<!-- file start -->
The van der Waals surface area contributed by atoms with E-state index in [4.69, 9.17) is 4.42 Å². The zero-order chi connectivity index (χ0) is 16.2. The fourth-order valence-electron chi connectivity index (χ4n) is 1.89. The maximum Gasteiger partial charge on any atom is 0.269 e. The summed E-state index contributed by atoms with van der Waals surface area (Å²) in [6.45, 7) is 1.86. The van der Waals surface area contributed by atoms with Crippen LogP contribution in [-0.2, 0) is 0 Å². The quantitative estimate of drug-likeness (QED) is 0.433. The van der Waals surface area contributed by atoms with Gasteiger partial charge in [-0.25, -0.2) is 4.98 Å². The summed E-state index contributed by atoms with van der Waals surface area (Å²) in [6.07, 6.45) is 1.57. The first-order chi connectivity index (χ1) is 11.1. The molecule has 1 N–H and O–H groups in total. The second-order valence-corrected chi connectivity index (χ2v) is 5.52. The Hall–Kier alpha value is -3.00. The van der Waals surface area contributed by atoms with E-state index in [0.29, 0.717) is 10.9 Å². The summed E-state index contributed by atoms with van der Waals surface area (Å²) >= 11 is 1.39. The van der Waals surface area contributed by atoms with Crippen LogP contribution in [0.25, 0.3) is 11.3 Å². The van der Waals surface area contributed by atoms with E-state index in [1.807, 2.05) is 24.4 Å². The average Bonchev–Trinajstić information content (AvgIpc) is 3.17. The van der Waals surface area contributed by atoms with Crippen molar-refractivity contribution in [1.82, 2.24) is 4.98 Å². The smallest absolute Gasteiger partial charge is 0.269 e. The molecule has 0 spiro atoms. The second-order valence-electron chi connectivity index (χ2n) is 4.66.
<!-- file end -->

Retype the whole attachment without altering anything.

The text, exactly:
The van der Waals surface area contributed by atoms with E-state index in [4.69, 9.17) is 4.42 Å². The zero-order chi connectivity index (χ0) is 16.2. The fourth-order valence-electron chi connectivity index (χ4n) is 1.89. The maximum Gasteiger partial charge on any atom is 0.269 e. The summed E-state index contributed by atoms with van der Waals surface area (Å²) in [6.45, 7) is 1.86. The van der Waals surface area contributed by atoms with Crippen LogP contribution in [-0.2, 0) is 0 Å². The quantitative estimate of drug-likeness (QED) is 0.433. The van der Waals surface area contributed by atoms with Gasteiger partial charge in [-0.25, -0.2) is 4.98 Å². The summed E-state index contributed by atoms with van der Waals surface area (Å²) in [6.07, 6.45) is 1.57. The first-order chi connectivity index (χ1) is 11.1. The molecule has 1 N–H and O–H groups in total. The second-order valence-corrected chi connectivity index (χ2v) is 5.52. The Hall–Kier alpha value is -3.00. The van der Waals surface area contributed by atoms with E-state index in [0.29, 0.717) is 10.9 Å². The summed E-state index contributed by atoms with van der Waals surface area (Å²) >= 11 is 1.39. The van der Waals surface area contributed by atoms with Crippen LogP contribution in [0.25, 0.3) is 11.3 Å². The van der Waals surface area contributed by atoms with E-state index in [1.807, 2.05) is 24.4 Å². The average Bonchev–Trinajstić information content (AvgIpc) is 3.17. The van der Waals surface area contributed by atoms with Crippen molar-refractivity contribution in [1.82, 2.24) is 4.98 Å². The smallest absolute Gasteiger partial charge is 0.269 e. The molecule has 0 spiro atoms. The second-order valence-electron chi connectivity index (χ2n) is 4.66.